Introduction

Myths and Realties

When Not to Respond

Designing Writing Assignments

Commenting: Margins and End

Commenting on Drafts

Rubrics

Helping Students Learn Editing

Helping Students Learn to Fix Errors

Overview of Rhetorical Context

Discipline Specific Resources


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Authors & Contributors

Grading Rubric for Metamorphosis Paper

From Stevens, D.D., & Levi, A.J. (2005). Introcution to Rubrics: An Assessment Tool to Save Grading Time and Convey Effective Feedback and Promote Student Learning. Sterling, VA: Stylus Publishing; pp. 70-71.

Task description: Write a research paper about a person, institution, or movement that has created or sought to create significant change.

High mastery
Average mastery
Low mastery
Communication    
  • An inviting introduction draws the reader in, a satisfying conclusion leaves the reader with a sense of closure and resolution.
  • The paper has a recognizable introduction and conclusion, but the introduction may not create a strong sense of anticipation or the conclusion may not tie the paper into a coherent whole.
  • There is no real lead-in to set up what follows and no real conclusion to wrap things up.
  • There is a clear thesis.
  • There is a thesis, but it is ambiguous or unfocused.
  • There is no clear thesis.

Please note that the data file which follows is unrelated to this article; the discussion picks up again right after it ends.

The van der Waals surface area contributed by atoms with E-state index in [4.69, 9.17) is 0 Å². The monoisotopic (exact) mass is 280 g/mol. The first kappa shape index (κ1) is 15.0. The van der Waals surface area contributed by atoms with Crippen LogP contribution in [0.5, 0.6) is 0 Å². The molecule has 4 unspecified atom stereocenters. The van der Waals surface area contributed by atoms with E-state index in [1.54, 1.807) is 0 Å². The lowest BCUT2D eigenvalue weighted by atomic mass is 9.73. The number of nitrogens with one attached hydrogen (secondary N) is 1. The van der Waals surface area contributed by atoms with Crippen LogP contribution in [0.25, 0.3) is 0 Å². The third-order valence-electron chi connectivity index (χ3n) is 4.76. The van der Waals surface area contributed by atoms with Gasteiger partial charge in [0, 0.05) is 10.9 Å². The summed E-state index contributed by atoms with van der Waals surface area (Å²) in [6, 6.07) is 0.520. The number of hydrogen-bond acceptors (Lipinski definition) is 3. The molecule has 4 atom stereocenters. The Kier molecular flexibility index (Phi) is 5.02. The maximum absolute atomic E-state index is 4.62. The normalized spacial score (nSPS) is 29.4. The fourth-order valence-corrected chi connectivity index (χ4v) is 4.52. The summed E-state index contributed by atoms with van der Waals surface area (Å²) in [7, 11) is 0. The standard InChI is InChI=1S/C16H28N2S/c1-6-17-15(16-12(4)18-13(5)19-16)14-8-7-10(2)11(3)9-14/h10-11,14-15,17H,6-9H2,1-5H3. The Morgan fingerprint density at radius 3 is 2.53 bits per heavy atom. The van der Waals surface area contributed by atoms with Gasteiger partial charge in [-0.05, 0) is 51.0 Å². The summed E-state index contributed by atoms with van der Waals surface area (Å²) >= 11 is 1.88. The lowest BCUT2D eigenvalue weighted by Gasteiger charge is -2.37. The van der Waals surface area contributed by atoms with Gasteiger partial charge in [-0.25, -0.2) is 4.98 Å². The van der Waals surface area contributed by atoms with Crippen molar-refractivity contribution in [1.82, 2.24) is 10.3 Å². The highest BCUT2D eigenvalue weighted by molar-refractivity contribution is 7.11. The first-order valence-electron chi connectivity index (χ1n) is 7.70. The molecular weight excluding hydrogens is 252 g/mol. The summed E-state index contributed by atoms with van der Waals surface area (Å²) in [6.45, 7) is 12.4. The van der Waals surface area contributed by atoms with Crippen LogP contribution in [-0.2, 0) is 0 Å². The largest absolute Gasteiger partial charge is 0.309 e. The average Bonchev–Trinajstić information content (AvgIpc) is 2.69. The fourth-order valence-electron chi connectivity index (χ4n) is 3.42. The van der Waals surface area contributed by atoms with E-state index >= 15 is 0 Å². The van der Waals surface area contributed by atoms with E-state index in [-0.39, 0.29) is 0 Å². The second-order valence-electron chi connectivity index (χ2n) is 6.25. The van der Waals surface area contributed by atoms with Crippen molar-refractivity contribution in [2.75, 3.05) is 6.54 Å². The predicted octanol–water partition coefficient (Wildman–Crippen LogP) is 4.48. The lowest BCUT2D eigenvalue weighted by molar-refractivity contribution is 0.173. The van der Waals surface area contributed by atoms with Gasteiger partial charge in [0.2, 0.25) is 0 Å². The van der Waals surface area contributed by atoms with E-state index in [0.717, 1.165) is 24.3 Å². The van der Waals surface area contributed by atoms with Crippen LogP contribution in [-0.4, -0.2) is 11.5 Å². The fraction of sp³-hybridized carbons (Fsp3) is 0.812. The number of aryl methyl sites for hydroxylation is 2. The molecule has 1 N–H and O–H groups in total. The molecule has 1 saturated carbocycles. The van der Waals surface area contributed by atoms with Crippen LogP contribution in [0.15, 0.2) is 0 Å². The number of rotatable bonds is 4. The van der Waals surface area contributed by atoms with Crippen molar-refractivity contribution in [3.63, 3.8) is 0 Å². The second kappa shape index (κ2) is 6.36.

• Transitions are thoughtful and clearly show how ideas connect.
  • Transitions often work well, but some leave connections between ideas fuzzy.
  • Connections between ideas are often confusing or missing.
  • Uses an appropriate variety of sources, which are well integrated and support the author’s points.
  • Sources generally support the author’s points, but more or a greater variety need to be cited.
  • Citations are infrequent or often seem to fail to support the author’s points.
  • Quotations, paraphrases and summaries are used and cited appropriately.
  • Quotations, paraphrases, and summaries generally work but occasionally interfere with the flow of the writing, seem irrelevant, or are incorrectly cited.
  • Quotations, paraphrases, and summaries tend to break the flow of the piece, become monotonous, don’t seem to fit or are not cited.
  • Uses the proper format (APA, MLA, etc.)
  • Uses the proper format but there are occasional errors.
  • Frequent errors in format or incorrect format used.
  • Sequencing is logical and effective.
  • Sequencing shows some logic, but it is not under complete control and may be so predictable that the reader finds it distracting.
  • Sequencing seems illogical, disjointed, or forced.
  • Punctuation is accurate, even creative, and guides the reader effectively through the text.
  • End punctuation is correct, but internal punctuation is sometimes missing or wrong.
  • Punctuation is often missing or incorrect, including terminal punctuation.
  • Grammar and usage contribute to the clarity; conventions, if manipulated for stylistic effect, work.
  • There are problems with grammar or usage, but they are not serious enough to distort meaning.
  • Errors in grammar or usage are frequent enough to become distracting and interfere with meaning.
  • Voice and style are appropriate for the type of paper assigned.
  • Voice and style don’t quite fit with the type of paper assigned.
  • Voice and style are not appropriate for the type of paper assigned.
  • Paragraphs are well-focused and coherent.
  • Paragraphs occasionally lack focus or coherence.
  • Paragraphs generally lack focus or coherence.
Critical Thinking